Koi are one of the most popular species of fish to be kept in ponds and water gardens. They are also extremely costly to acquire, which means the consequences of them becoming sick are devastating, particularly if they succumb. Below are some early warning signs that your koi are not feeling well.
How And Why Koi Illness Occurs
Most koi illnesses result from interactions which occur between a pathogen, virus, parasite, bacteria and the environment and host. These illnesses may be either noninfectious or infectious, which is dire for the entire pond. The illness will threaten the natural defense mechanisms of the koi through infiltration, spreading and distorting their normal functioning. Most noninfectious koi diseases are caused by nutritional problems or toxins in the environment.
Koi, like all fish, are cold blooded, and this means that their whole metabolism and response to disease will depend heavily on the temperature of the water in which they reside. This will influence pathogens and their ability to operate. Another factor that must be considered when talking about koi disease is the impact of stress. While stress is generally considered to be a good thing among most life forms because it stimulates positive change and behavior, it is a problem for koi as they are restricted to a pond where their ability to escape or respond to the source of stress is limited. The longer they are exposed to this stressful source the greater the chance their immune system will weaken and make them susceptible to illness.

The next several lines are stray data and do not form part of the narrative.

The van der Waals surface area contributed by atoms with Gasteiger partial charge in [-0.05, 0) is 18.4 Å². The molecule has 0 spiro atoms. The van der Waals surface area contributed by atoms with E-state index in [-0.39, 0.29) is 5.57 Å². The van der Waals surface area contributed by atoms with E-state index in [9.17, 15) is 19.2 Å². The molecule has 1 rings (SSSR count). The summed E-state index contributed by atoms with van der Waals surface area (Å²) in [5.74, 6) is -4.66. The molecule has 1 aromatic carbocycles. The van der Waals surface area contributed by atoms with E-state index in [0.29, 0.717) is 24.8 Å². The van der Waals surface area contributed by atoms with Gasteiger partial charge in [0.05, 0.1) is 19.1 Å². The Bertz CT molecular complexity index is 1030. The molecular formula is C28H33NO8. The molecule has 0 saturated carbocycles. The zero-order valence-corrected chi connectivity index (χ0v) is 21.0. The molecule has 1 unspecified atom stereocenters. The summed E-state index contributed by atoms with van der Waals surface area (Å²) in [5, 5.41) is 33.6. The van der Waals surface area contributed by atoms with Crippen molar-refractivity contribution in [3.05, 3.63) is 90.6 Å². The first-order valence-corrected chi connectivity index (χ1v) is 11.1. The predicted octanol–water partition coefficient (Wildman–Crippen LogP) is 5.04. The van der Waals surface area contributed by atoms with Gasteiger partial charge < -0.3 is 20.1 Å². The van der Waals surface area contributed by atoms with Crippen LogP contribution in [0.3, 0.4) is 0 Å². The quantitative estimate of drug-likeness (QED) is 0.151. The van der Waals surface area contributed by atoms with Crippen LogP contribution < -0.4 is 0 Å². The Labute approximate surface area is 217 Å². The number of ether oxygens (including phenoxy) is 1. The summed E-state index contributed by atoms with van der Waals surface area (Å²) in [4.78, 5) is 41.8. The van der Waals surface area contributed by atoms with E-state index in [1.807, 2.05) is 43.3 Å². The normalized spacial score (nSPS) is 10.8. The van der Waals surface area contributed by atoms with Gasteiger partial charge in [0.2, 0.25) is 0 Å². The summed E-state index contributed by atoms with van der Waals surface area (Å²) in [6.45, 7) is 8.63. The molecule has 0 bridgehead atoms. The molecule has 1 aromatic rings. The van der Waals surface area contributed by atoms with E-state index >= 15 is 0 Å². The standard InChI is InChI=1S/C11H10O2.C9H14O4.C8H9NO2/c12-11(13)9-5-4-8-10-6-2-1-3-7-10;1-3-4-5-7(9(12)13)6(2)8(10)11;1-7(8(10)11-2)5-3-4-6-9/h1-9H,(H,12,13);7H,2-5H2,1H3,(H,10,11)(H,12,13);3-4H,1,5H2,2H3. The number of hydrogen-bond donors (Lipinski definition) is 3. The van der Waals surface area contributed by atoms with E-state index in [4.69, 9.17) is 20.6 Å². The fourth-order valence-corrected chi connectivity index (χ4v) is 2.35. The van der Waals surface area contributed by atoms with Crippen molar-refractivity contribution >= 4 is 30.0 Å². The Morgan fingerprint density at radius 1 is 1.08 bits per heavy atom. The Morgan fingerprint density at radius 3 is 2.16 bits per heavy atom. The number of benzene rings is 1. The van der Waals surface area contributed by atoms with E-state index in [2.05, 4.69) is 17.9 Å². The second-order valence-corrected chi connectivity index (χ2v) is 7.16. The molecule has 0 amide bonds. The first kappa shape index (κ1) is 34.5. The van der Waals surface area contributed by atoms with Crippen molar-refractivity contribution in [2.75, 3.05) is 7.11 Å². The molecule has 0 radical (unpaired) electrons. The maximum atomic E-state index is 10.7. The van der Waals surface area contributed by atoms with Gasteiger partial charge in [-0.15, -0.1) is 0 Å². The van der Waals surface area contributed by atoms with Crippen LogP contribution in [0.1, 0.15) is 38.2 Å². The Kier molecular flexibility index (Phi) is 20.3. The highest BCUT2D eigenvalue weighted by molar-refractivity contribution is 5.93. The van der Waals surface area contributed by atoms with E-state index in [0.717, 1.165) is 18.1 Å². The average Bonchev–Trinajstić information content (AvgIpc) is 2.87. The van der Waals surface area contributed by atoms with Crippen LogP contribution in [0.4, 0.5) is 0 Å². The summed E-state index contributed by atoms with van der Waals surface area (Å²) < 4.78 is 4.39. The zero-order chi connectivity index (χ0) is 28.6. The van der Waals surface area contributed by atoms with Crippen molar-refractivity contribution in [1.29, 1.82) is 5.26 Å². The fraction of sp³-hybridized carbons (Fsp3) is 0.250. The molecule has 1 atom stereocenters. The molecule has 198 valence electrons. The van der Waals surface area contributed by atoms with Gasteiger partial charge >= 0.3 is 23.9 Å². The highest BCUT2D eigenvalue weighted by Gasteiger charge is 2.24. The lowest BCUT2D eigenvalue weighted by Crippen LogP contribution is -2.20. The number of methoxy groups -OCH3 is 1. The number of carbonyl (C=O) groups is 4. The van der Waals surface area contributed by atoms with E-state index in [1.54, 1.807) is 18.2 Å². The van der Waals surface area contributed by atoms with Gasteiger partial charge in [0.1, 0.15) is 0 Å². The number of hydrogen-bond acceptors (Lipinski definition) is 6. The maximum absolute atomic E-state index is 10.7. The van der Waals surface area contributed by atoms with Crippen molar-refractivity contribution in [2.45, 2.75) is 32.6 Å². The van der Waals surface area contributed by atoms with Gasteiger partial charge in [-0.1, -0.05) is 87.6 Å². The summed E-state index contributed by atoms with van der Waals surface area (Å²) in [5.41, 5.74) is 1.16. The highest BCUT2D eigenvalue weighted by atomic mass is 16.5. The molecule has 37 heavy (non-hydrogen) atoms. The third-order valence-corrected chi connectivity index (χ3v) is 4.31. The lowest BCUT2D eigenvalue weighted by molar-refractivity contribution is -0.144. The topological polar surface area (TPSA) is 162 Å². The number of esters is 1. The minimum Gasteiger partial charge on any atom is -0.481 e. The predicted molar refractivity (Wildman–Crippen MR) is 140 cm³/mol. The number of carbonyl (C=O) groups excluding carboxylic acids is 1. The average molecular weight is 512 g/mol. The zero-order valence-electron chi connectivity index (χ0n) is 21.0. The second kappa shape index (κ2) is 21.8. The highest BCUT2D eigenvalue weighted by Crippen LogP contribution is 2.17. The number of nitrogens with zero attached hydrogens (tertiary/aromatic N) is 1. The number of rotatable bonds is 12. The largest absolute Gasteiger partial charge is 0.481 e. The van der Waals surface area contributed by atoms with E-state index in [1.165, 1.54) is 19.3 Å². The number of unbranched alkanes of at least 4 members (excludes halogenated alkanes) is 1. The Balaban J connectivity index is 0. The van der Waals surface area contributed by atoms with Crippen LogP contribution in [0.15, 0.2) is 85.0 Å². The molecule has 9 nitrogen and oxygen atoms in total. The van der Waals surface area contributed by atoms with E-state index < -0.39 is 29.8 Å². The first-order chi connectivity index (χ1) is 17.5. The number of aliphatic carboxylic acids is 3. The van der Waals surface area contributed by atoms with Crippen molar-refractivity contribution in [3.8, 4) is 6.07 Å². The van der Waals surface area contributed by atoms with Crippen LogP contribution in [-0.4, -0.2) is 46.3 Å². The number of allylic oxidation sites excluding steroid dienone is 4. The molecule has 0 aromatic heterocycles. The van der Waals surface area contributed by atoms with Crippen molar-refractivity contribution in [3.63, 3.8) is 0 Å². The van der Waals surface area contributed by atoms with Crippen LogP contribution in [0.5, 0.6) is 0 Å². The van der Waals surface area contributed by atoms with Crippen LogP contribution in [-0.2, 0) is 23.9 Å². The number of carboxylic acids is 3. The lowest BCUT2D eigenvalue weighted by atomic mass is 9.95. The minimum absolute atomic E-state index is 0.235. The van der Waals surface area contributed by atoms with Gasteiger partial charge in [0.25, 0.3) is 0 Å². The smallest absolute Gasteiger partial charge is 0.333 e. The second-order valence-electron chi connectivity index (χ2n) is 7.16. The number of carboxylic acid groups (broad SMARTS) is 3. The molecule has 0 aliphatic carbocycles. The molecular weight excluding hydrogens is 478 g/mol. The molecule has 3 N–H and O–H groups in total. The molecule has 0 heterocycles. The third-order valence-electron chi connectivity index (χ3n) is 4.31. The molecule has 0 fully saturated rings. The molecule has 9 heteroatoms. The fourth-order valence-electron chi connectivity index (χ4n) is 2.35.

Signs That Your Koi Are Ill Or Under Stress
When koi are under significant stress they will begin producing lots of mucus. This mucus is used as a defensive mechanism, but should also be seen as a warning sign that changes must be made in the way you care for them. Providing a pond environment which is stress free for koi and other fish is not easy, since oftentimes the pond itself is the source of the stress.
Another sign that your koi are not well is if you notice them jumping. They don’t do this for joy; they do it because they are attempting to get greater oxygen, and is also a sign that they may have damage to their gills. Koi will jump frequently when their pond has excessive TDS levels, or heavy metals and other materials which irritate them. Koi have a particular distaste for copper, and will begin swimming erratically whenever it is present. Chlorine is commonly used in swimming pools but should never be added to koi ponds as it will burn their gills and make it hard to breath.
How To Keep Your Koi Healthy
The first step in keeping your koi healthy is to maintain optimal water quality. Green water should be avoided and it should be set to a temperature which is most comfortable for them. Furthermore, koi need their space so you should never place too many of them in one area as this will cause problems as they grow in size.